Summer’s almost over, and I wanted to post one more summer memory. I didn’t eat corn on the cob for twenty years after this. I did start eating it again a few years ago, but the impact of the sweet corn still haunts me.
I looked down at the golden-lace tablecloth, through to the green vinyl beneath it. “What are we having?” I asked.
“Spaghetti,” Mom said, “And corn.”
“Do we have sauce or are we using ketchup?” I asked.
“I don’t want any corn,” I said.
“But I boiled some for you,” she said.
“Please Mom, no,” I said.
“Well, I guess your father will eat an extra corn-on-the-cob tonight,” she said.
I used to like corn on the cob. Mom would make it, and I’d spread margarine and sprinkle salt on it and it was sweet and juicy, especially in the summer. Once mom bought some frozen corn-on-the-cob in winter and it turned the boiling water blue. That was yucky corn.
We always had fresh corn every few weeks or so in the summer. Until Dad discovered the farm stand. The first time he stopped at the farm stand on his way home from work, he bought a whole paper grocery bag full of corn-on-the-cob. The corn was all white with tiny kernels that popped when you bit into them, the juices spraying your nose. It was so sweet it felt like dessert. The butter and the salt would mix with the sweet and I thought this must be where Cracker Jacks came from. My dad said they called it “Silvertip” corn. We loved it and we had it with every meal, no matter what else we were having. Yiaya had to cut the corn off the cob because of her capped teeth but she loved it too.
The next week, Dad brought home another full paper grocery bag, before the first bag was finished. That was the eighth day in a row we’d had corn, and I was starting not to like it so much. It still tasted good, but even chocolate ice cream gets played out after eight days.
“Isn’t this great, Thina?” my dad would say. “Not like that horse corn you get at Shopwell.”
“Why is it horse corn?” I asked.
“Because it’s yellow corn, with big kernels like the kind they feed to horses.”
“Why do they feed it to horses?”
“Because it doesn’t taste very good,” he said. “Not like this,” he licked some of the butter off his corn. “You don’t even need butter on this corn,” he said.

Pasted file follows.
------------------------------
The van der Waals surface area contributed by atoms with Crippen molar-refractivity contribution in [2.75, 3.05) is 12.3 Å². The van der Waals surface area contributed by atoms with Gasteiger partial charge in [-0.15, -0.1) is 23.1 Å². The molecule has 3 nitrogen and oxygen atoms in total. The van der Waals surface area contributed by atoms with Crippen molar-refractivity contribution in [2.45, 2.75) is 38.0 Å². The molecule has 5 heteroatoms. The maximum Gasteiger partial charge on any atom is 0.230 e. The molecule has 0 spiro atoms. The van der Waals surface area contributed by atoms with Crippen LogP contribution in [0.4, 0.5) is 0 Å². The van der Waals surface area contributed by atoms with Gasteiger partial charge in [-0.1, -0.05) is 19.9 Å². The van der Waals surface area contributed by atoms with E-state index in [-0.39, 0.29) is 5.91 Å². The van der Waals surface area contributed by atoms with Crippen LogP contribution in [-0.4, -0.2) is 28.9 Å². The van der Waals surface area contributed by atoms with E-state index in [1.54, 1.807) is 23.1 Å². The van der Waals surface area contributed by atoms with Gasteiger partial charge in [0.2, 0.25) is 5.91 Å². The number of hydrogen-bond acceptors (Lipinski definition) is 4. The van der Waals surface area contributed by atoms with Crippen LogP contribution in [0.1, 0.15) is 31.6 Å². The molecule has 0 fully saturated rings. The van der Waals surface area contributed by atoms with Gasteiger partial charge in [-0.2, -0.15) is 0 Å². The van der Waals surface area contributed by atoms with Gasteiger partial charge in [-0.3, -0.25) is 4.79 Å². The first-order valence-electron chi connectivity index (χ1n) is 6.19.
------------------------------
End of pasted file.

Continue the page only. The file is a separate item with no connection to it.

“But you put butter on it,” I said.
“Oh, well, I did, but you don’t need it,” he said.
My mom brought us our plates. “Mom, do we have cheese?”
“Hang on a second, I’ll bring it,” she said.
“Thina, can you bring more margarine?” my dad said.
Mom put the grated Romano on the table and went back for the margarine. I shook some cheese on my spaghetti. Mom brought the margarine, put it on the table and sat down. She reached over and grabbed the salt out of Yiaya’s hand. “Mother! No alati! Your blood pressure!”
“Then eho pola (I don’t have much), Thina!” Yiaya sat there looking mad.
“Thina, where’s the bread?” my father asked.
“Oh,” she slapped her hand on the table, “the bread.” She got up to get it, cut it, brought it back to the table. I was halfway through my spaghetti and my dad was on his second piece of corn.
“Have some corn,” my dad said.
“I don’t want any,” I said.
“Why not? It’s delicious,” Dad said.
“We’ve been eating it every day. I’m sick of it,” I said.
“Oh, how could you get sick of this corn?” he said.
“I just am.”
“You’re missing out,” he said.
“I’m sure we’ll have it again,” I said.
When fall came, my dad came home with a big bag of apples. I used to eat apples, before he brought home grocery bags full of Red Delicious. Sometimes he brought cider and doughnuts. I never got tired of those. But the apples, yuck. We never ran out of apples. We always had a basket of them on top of the dryer in the laundry room. We kept the potatoes there too. Since we rarely ran the dryer, we used it as our “cool, dry place” to store fruits and vegetables. The beginning of apple season meant more than just an influx of Delicious apples. Apples symbolized the definitive end of summer. I loved the bright reds, yellows and oranges of fall, but if there was some way I could have put them off, I’d have kept eating that damn Silvertip corn every single day.